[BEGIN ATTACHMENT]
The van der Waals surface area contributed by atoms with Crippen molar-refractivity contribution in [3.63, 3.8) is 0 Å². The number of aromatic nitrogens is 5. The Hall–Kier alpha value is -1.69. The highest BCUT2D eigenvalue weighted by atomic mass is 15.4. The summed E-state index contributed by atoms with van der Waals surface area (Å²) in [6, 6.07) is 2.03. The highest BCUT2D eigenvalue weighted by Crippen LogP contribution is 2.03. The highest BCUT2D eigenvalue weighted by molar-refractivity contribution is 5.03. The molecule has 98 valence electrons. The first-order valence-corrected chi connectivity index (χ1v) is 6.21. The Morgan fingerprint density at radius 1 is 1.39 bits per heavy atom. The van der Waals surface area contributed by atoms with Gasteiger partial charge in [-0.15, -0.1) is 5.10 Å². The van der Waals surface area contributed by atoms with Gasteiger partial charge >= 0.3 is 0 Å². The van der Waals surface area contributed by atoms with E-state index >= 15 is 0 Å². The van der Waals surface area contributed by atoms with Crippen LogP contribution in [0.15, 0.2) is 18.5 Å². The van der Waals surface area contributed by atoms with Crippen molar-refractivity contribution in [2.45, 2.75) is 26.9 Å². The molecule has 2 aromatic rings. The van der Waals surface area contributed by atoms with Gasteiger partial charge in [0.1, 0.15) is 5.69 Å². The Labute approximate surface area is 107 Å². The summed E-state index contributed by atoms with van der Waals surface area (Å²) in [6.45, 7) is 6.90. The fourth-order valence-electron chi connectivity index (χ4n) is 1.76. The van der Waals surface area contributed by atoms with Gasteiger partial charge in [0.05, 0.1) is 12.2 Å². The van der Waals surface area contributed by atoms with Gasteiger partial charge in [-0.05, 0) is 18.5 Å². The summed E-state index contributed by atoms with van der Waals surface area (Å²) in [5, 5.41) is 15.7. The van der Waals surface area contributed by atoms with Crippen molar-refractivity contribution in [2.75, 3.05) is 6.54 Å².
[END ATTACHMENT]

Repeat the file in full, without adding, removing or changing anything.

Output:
The van der Waals surface area contributed by atoms with Crippen molar-refractivity contribution in [3.63, 3.8) is 0 Å². The number of aromatic nitrogens is 5. The Hall–Kier alpha value is -1.69. The highest BCUT2D eigenvalue weighted by atomic mass is 15.4. The summed E-state index contributed by atoms with van der Waals surface area (Å²) in [6, 6.07) is 2.03. The highest BCUT2D eigenvalue weighted by Crippen LogP contribution is 2.03. The highest BCUT2D eigenvalue weighted by molar-refractivity contribution is 5.03. The molecule has 98 valence electrons. The first-order valence-corrected chi connectivity index (χ1v) is 6.21. The Morgan fingerprint density at radius 1 is 1.39 bits per heavy atom. The van der Waals surface area contributed by atoms with Gasteiger partial charge in [-0.15, -0.1) is 5.10 Å². The van der Waals surface area contributed by atoms with Gasteiger partial charge >= 0.3 is 0 Å². The van der Waals surface area contributed by atoms with E-state index >= 15 is 0 Å². The van der Waals surface area contributed by atoms with Crippen LogP contribution in [0.15, 0.2) is 18.5 Å². The van der Waals surface area contributed by atoms with Crippen molar-refractivity contribution in [2.45, 2.75) is 26.9 Å². The molecule has 2 aromatic rings. The van der Waals surface area contributed by atoms with Gasteiger partial charge in [0.1, 0.15) is 5.69 Å². The Labute approximate surface area is 107 Å². The summed E-state index contributed by atoms with van der Waals surface area (Å²) in [6.45, 7) is 6.90. The fourth-order valence-electron chi connectivity index (χ4n) is 1.76. The van der Waals surface area contributed by atoms with Gasteiger partial charge in [0.05, 0.1) is 12.2 Å². The van der Waals surface area contributed by atoms with Gasteiger partial charge in [-0.05, 0) is 18.5 Å². The summed E-state index contributed by atoms with van der Waals surface area (Å²) in [5, 5.41) is 15.7. The van der Waals surface area contributed by atoms with Crippen molar-refractivity contribution in [2.75, 3.05) is 6.54 Å².